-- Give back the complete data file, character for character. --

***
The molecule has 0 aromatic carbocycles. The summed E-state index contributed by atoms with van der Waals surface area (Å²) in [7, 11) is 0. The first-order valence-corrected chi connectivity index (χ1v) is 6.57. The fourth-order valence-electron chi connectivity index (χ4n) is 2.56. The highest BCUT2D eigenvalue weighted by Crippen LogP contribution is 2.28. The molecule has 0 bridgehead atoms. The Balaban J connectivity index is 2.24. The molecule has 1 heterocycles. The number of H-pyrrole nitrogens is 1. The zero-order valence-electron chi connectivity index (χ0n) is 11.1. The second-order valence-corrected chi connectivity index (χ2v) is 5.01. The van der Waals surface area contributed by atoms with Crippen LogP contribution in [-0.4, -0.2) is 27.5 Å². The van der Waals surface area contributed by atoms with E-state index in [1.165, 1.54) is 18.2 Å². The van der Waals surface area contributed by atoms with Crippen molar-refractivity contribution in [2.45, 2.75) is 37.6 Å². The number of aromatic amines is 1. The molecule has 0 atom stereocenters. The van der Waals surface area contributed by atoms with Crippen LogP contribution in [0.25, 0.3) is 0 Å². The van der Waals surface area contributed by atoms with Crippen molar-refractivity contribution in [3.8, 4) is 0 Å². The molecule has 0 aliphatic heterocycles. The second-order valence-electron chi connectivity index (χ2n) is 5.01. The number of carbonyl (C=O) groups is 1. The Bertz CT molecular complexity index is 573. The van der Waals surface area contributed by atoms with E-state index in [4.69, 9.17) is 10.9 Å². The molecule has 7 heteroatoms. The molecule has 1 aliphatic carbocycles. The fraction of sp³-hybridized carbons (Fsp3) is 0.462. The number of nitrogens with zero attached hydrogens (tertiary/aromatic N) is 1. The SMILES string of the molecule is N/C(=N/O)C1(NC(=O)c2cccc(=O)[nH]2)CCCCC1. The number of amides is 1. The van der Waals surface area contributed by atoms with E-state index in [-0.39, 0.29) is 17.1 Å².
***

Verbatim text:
The molecule has 0 aromatic carbocycles. The summed E-state index contributed by atoms with van der Waals surface area (Å²) in [7, 11) is 0. The first-order valence-corrected chi connectivity index (χ1v) is 6.57. The fourth-order valence-electron chi connectivity index (χ4n) is 2.56. The highest BCUT2D eigenvalue weighted by Crippen LogP contribution is 2.28. The molecule has 0 bridgehead atoms. The Balaban J connectivity index is 2.24. The molecule has 1 heterocycles. The number of H-pyrrole nitrogens is 1. The zero-order valence-electron chi connectivity index (χ0n) is 11.1. The second-order valence-corrected chi connectivity index (χ2v) is 5.01. The van der Waals surface area contributed by atoms with Crippen LogP contribution in [-0.4, -0.2) is 27.5 Å². The van der Waals surface area contributed by atoms with E-state index in [1.165, 1.54) is 18.2 Å². The van der Waals surface area contributed by atoms with Crippen molar-refractivity contribution in [2.45, 2.75) is 37.6 Å². The number of aromatic amines is 1. The molecule has 0 atom stereocenters. The van der Waals surface area contributed by atoms with Crippen LogP contribution in [0.25, 0.3) is 0 Å². The van der Waals surface area contributed by atoms with Crippen molar-refractivity contribution in [3.8, 4) is 0 Å². The molecule has 0 aliphatic heterocycles. The second-order valence-electron chi connectivity index (χ2n) is 5.01. The number of carbonyl (C=O) groups is 1. The Bertz CT molecular complexity index is 573. The van der Waals surface area contributed by atoms with E-state index in [4.69, 9.17) is 10.9 Å². The molecule has 7 heteroatoms. The molecule has 1 aliphatic carbocycles. The fraction of sp³-hybridized carbons (Fsp3) is 0.462. The number of nitrogens with zero attached hydrogens (tertiary/aromatic N) is 1. The SMILES string of the molecule is N/C(=N/O)C1(NC(=O)c2cccc(=O)[nH]2)CCCCC1. The number of amides is 1. The van der Waals surface area contributed by atoms with E-state index in [-0.39, 0.29) is 17.1 Å².